Believe it or not, summer is just around the corner, and that means kids out of school and time on their hands. Today’s parents are questioning whether to let them be kids, exploring the outdoors, playing ball, riding their bikes. Or scheduling their activities.
It would be nice to turn the clocks back 50 years and let lazy summer days roll on by with nothing planned, and research suggests that letting kids amuse themselves is good for them. Research also shows that kids lose academic steam when they don’t exercise their brains for the summer.
Too much structure means there’s no break from the end of one school year and the start of another, although there’s so much choice in camps now that your children can exercise their brains (rocket science anybody?) or their bodies (soccer, hockey, sailing, highland dancing). Structure also means your kids won’t be parked in front of a screen – TV or computer or phone — all day. An unstructured summer, on the other, allows kids to discover new things like crafts, building a tree fort, or yes playing some video games. And it gives them more opportunity to be outdoors, which is shown to improve attention and reduce potential for depression in kids.
But the reality is most families — Statistics Canada reports 77% — have both parents working. That makes it pretty hard not to structure the summer somewhat. Perhaps the answer is a combination of both – summer camps for some weeks, and other weeks idle, and accomplishing that with a combination of scheduling vacation time during the summer, and maybe working out an arrangement with friends or neighbours to share supervision.
You can find just about every camp possible in the City of Mississauga — swimming, tennis, soccer, karate, technology, some geared specifically for special needs children. Prices are very reasonable. Check the comprehensive listings here: http://www.ourkids.net/mississauga-brampton-camps.php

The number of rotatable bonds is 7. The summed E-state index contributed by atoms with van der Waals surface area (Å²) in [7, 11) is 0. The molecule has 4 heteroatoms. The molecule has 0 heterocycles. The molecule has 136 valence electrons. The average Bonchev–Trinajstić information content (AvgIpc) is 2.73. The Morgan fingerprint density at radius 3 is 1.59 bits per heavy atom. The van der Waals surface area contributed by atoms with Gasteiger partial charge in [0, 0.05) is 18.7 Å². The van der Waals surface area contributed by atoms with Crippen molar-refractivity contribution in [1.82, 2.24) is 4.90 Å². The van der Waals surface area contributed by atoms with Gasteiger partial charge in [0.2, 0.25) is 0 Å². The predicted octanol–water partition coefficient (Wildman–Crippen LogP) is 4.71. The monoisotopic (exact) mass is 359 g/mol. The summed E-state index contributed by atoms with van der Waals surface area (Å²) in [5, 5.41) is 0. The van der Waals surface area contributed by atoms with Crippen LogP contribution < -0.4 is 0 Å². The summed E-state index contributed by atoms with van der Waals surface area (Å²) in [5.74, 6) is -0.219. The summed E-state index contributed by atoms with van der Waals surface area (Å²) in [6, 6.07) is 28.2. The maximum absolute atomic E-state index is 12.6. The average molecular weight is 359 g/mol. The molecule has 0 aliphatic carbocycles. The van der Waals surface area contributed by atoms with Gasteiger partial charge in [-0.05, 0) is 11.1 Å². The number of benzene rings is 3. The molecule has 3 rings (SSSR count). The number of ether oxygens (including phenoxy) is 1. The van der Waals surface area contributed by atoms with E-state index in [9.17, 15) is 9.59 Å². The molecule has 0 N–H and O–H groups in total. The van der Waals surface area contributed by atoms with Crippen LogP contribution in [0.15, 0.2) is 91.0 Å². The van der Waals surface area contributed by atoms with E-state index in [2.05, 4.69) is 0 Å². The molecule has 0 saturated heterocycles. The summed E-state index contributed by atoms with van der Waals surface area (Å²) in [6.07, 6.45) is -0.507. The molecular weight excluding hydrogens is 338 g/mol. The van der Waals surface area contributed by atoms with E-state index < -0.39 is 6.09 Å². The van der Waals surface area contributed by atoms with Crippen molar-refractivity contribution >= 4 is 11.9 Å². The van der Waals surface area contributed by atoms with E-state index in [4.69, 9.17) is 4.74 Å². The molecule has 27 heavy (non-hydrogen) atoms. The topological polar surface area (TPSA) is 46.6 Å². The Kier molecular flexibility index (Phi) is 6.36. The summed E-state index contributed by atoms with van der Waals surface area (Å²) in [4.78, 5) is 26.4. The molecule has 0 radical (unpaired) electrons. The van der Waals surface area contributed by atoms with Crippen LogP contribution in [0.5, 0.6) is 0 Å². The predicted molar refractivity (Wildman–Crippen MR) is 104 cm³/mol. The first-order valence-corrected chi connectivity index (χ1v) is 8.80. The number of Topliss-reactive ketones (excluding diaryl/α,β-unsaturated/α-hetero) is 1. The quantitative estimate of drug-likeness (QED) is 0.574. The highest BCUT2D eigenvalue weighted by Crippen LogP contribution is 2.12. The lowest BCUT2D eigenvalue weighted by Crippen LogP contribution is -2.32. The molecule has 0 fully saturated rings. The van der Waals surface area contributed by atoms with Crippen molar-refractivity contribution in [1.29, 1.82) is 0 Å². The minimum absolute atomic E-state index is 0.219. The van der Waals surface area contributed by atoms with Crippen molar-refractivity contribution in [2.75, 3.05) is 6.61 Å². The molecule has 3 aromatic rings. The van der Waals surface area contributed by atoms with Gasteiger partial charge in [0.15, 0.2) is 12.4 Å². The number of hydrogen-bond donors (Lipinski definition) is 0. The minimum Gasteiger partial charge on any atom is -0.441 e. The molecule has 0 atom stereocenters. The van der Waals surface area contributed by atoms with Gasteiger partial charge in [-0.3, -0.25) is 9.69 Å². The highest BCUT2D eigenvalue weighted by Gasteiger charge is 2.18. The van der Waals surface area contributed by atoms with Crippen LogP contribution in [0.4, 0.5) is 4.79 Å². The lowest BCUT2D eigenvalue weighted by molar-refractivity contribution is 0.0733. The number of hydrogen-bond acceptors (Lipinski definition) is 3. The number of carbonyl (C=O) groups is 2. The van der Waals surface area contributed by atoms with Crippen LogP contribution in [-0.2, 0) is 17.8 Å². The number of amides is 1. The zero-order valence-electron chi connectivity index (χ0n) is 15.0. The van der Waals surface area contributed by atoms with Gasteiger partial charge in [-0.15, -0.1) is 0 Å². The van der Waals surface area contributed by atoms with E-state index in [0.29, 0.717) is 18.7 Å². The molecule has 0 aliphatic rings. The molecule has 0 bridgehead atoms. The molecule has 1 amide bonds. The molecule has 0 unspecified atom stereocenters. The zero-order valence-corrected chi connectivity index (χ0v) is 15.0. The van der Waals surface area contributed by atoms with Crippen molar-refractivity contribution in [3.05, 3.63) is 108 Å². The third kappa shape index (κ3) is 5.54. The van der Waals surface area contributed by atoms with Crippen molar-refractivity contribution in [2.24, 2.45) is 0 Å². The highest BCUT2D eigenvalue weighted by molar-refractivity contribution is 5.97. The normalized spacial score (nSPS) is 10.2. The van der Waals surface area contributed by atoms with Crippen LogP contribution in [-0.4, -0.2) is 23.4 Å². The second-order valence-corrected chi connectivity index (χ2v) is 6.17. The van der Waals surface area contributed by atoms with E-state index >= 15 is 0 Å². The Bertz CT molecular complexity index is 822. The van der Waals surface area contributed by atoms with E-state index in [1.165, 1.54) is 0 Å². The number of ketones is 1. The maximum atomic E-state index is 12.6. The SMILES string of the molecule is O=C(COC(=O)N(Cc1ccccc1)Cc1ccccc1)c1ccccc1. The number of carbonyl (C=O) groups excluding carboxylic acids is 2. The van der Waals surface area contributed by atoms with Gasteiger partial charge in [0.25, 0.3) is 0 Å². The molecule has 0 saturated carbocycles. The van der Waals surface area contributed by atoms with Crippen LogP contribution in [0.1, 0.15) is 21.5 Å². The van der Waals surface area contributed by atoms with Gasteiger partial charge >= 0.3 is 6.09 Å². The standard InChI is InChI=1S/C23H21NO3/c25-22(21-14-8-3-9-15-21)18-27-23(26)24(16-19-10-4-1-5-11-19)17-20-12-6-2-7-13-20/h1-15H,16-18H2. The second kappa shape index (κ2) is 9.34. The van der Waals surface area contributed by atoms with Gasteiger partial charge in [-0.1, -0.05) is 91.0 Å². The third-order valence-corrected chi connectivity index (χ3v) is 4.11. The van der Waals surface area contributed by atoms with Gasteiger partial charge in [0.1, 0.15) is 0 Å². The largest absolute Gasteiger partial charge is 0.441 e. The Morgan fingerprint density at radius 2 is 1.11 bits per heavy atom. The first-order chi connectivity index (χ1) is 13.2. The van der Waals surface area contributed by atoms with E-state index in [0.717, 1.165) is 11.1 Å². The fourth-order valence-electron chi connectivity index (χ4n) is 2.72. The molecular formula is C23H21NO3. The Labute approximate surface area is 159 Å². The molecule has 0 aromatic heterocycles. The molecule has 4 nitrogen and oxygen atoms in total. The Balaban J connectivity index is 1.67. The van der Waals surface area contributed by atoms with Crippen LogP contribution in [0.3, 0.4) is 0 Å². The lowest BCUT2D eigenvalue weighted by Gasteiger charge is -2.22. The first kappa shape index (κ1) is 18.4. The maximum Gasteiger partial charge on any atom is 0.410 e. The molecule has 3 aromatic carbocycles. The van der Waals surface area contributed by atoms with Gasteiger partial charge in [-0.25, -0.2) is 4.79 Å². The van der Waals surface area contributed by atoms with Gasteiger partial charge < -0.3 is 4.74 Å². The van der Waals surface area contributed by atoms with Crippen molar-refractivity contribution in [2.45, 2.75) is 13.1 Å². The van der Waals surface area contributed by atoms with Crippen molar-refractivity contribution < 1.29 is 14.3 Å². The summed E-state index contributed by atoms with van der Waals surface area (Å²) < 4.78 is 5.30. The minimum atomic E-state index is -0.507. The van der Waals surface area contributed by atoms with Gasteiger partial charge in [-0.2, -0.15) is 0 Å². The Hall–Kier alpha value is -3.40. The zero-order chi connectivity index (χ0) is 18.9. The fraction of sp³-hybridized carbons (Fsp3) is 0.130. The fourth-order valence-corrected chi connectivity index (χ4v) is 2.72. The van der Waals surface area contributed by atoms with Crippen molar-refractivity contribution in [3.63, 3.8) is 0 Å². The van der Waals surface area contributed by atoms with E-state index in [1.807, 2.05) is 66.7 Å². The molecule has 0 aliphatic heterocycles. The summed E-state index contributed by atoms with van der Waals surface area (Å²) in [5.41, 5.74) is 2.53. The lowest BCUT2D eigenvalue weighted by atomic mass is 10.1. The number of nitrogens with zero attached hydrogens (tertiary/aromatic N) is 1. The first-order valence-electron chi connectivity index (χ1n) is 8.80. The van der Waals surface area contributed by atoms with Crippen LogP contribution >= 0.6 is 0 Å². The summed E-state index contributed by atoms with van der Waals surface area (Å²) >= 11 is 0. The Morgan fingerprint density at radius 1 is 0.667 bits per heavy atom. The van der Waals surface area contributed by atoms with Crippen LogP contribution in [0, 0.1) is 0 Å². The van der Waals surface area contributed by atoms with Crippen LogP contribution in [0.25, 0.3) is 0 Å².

Very close to Streetsville, there’s robotics on Argentia Rd., French on Glen Erin Dr., theatre arts at 3020 Vanderbilt Rd. At the Mississauga Living Arts Centre itself, the camp listings include acting, architecture, drama, clay, digital. At University of Toronto’s Mississauga campus, which borders Streetsville, a wide variety of programs include dance, basketball, soccer, forensics and French. BrickWorks Academy, a ten-minute drive from Streetsville towards the lake, there are camps that will excite your techno-nerd — Minecraft and LEGO robotics or city builder, Pokemon designer and animation camps, and photography.
Right in Streetsville, at 274 Queen St S, the Streetsville United Church runs very reasonably priced camps for kids in the 8 to 13-year-old range. They run all summer and cover Ceramics and clay, soccer, cooking, Lego robotics/space challenge. You can find this and other listings at https://www.creativekidsplace.ca/summer-camps-streetsville/
Keep in mind a few things before choosing the camp. Plan ahead, and take into consideration both your children’s needs/wants/skills and your budget. Here’s a handy checklist:
- Make sure the camp has proper accreditation and that safety standards are in place. Look at staff-camper ratios; the smaller that ratio the better supervision and care your children get.
- Make a list of which camps best suit your needs, from budget to children’s interests.
- Make sure the camp location isn’t so far away that morning commutes become even more hectic and pay close attention to pick up and drop off times.
- Check the reviews to hear what kids and parents from previous years have said.
- If the camp has a demo session (often in the late spring) go to it and make sure it’s the right choice for you. Talk to staff there to get a feel for the camp.